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    The Allium Test — A Potential Standard for the Assessment of Environmental Toxicity

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    The Allium test (Levan 1938, 1949) for the detection of genotoxic effects was based on chromosome studies in root meristems of Allium cepa L. (the common onion). For the recording also of general toxic effects, examination of the longitudinal growth of roots in series of ten bulbs from each treatment was included in the test (Fiskesjö 1985a). In the present paper a standard screening of microscopic parameters is suggested, and examples are given of chromosome aberrations and of the normal appearance of root tip mitoses. The Allium test has frequently been applied as a useful tool in research, in teaching, and as a monitoring system for effects of environmental chemicals. Good correspondence has been shown with other test organisms. Relatively low cost, easy handling and excellent chromosome quality make the Allium test highly suitable as a standard among test systems for the assessment of biological risks.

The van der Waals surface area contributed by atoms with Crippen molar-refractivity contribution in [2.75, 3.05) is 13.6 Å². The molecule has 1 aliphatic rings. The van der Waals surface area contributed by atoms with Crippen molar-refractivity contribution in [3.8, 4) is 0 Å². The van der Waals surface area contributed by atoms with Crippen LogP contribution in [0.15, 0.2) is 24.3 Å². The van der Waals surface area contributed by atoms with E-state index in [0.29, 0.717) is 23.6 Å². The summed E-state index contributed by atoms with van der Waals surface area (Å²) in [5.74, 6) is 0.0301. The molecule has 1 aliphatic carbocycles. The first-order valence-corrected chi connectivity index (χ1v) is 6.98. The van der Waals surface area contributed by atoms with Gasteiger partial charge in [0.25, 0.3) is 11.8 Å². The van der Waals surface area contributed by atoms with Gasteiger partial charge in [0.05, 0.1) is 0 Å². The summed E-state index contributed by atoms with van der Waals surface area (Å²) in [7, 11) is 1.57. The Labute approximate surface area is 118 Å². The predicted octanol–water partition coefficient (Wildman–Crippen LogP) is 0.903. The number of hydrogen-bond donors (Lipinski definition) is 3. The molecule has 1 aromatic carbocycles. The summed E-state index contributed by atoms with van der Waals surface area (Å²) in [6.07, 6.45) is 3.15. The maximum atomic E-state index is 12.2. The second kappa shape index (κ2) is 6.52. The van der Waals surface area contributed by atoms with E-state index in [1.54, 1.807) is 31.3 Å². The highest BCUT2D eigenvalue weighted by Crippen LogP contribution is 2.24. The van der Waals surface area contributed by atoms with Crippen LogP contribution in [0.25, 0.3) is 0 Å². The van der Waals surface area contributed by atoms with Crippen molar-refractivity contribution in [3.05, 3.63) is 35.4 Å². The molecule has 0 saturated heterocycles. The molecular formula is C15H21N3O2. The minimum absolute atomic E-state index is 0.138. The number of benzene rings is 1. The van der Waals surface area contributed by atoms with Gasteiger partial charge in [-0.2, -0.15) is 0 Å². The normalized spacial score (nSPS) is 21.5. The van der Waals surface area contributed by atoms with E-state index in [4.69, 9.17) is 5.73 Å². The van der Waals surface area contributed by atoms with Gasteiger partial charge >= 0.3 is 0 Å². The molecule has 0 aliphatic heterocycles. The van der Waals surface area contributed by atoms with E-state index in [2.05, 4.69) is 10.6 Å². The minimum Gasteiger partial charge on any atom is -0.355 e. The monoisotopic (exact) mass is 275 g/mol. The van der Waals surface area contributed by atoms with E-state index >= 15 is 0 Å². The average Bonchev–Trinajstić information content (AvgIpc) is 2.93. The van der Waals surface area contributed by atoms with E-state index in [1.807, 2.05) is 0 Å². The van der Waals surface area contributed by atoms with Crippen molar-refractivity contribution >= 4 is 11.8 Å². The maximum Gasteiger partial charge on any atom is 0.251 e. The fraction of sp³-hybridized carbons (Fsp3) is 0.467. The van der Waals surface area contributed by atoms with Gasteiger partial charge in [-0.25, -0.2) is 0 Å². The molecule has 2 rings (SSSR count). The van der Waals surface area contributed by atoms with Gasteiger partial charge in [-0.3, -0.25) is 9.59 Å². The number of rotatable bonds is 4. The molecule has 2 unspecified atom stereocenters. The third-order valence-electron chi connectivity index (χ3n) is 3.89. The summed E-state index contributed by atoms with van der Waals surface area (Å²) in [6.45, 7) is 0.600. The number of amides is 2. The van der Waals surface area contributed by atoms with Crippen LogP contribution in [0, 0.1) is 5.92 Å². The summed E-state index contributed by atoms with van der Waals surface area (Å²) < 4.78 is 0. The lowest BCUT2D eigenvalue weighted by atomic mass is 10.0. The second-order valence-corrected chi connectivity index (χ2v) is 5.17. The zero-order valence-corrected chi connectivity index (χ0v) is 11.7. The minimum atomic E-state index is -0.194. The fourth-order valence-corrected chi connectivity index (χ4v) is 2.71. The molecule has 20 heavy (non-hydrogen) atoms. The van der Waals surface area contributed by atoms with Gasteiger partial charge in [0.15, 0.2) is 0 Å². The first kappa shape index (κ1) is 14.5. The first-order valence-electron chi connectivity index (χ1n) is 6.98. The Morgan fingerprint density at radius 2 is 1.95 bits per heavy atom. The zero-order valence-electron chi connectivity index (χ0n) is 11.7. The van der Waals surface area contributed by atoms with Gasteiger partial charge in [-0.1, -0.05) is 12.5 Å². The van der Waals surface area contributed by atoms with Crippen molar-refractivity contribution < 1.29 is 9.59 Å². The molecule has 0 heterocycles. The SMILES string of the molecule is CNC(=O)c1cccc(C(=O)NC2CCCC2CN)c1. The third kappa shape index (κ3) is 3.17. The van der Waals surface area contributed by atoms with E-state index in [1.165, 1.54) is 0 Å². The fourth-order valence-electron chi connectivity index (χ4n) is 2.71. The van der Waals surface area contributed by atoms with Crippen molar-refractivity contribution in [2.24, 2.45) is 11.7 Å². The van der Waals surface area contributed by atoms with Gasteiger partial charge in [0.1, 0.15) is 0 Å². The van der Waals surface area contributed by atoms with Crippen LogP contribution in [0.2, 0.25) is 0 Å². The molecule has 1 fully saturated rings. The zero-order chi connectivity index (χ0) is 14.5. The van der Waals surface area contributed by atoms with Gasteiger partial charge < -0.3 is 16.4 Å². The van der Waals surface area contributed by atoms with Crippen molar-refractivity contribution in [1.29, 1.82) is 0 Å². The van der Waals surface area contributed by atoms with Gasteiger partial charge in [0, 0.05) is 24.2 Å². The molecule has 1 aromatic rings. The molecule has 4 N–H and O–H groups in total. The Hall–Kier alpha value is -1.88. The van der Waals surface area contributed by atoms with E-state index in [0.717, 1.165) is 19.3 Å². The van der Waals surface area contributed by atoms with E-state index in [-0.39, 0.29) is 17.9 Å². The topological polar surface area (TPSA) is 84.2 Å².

Allium test, root growth, chromosome aberrations, toxicity, genotoxicity

    Author Information:

    Fiskesjö, G
    University of Lund, Lund,

    Committee/Subcommittee: E47.11

    DOI: 10.1520/STP13165S